So in that moment, you’re going to feel a little restless when you say no to the autopilot, when you say no to the part of your brain that’s like, hey, this is what we do. We want a reward and then we go get the reward. And so every time you drink to solve the restlessness that comes from saying no to an urge, you are drinking to solve how you feel. That feeling that you’re solving is simply the restlessness that is created by saying no.

Now, the more that you start to shift your relationship with restlessness, the more that you start to actually change the habit. But you can’t do that if you say,” No, I’m not drinking to solve how I feel. It’s just a habit. There’s no emotion here.”

When you tell yourself, “I’m just drinking out of habit, it has nothing to do with my emotions,” not only are you ignoring how habits work, but you’re just telling yourself a lie. And as long as you hang onto this belief, you will prevent yourself from changing the habit in a meaningful, sustained way.

Because if you don’t acknowledge the restlessness you feel when you say no, you can’t ever learn how to have a different relationship with it. That really is everything. Developing a different relationship with that sense of feeling a little agitated, a little distracted, a little antsy. That’s what I had to learn. Not just for changing my habit of drinking but changing all of the habits that weren’t serving me.

That’s why learning the skill of how to apply the think-feel-act cycle in the realm of changing your drinking is so powerful because you’re learning a meta-skill that you can apply to anything and everything you want to change in your life. And that’s what I teach the people who work with me.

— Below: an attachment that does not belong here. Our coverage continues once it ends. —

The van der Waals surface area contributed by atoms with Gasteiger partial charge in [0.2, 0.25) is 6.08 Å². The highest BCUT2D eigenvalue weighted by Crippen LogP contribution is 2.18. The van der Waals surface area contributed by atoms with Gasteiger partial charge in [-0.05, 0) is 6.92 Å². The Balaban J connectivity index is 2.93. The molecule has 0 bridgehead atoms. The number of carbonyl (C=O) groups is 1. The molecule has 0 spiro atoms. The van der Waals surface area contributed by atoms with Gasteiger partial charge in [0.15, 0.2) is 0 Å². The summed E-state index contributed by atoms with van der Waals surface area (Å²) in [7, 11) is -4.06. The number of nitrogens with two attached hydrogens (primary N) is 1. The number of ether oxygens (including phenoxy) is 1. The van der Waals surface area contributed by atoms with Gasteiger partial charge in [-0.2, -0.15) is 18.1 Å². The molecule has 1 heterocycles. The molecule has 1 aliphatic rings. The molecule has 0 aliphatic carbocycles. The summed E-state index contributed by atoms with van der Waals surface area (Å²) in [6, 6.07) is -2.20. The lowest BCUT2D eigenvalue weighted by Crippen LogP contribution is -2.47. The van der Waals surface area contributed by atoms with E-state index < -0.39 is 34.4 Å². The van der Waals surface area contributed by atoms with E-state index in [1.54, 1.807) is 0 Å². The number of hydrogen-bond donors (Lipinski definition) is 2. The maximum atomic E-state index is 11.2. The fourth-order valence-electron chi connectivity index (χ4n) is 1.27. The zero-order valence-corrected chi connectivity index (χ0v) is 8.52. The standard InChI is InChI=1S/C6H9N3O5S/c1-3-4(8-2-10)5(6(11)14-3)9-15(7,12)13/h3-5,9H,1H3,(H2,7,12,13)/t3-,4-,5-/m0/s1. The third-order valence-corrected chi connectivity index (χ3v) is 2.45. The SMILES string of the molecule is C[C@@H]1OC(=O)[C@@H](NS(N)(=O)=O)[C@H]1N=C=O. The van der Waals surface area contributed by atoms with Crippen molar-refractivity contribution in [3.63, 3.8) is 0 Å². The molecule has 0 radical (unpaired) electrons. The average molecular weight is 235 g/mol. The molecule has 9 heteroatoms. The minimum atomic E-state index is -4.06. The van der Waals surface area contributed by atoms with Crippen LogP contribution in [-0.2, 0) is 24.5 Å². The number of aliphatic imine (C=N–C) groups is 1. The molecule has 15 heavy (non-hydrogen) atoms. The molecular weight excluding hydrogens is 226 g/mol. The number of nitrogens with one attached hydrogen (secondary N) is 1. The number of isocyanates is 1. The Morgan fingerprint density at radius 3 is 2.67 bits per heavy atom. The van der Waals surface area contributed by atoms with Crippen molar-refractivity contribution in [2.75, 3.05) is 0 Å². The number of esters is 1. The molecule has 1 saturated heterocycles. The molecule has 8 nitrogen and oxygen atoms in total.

Now, the second reason that people give me is, “Well Rachel, what about when I just want to have fun or I want to celebrate, or I just want to enjoy a bottle of wine on date night? I’m not drinking because there’s something wrong or I feel bad.” When people tell me this, I always ask them the same question.

Okay, so how would you feel in the moment if everyone else was celebrating or it was date night and your partner was having the bottle of wine and you weren’t drinking, or you were at a party and everyone was drinking but you? Or even if you were by yourself and it was just Friday and you just want to celebrate that the week is over? How would you feel in the moment if you weren’t drinking?

And the answer that I always get from people is the same. “Oh, it would be fine. It would be fine.” And so I ask them, would you have fun? And they tell me, “Yeah, sure, I would. I don’t have to drink in these situations.” Then I say, would you have as much fun? And that’s where they pause and they say, “Well, maybe not as much fun.”

Okay then, so then that’s what we need to pay attention to. Even if you’re saying it just wouldn’t be as much fun, even if it’s just a little bit of feeling like you’re missing out or a little restricted, or a little bit like I could be having a better time, that’s what you need to pay attention to. If that is the case, if you could not drink and you could tell yourself, yeah, I’d have an okay time, or I’d have fun but not as much fun, then what is happening is you are drinking to solve how you feel.

And that feeling is simply that little feeling like you’re missing out or that little bit of restriction, or just not fully being able to truly enjoy yourself. I’m just drinking to have fun and enjoy myself, that belief is there precisely because there is a part of you that isn’t fully enjoying yourself.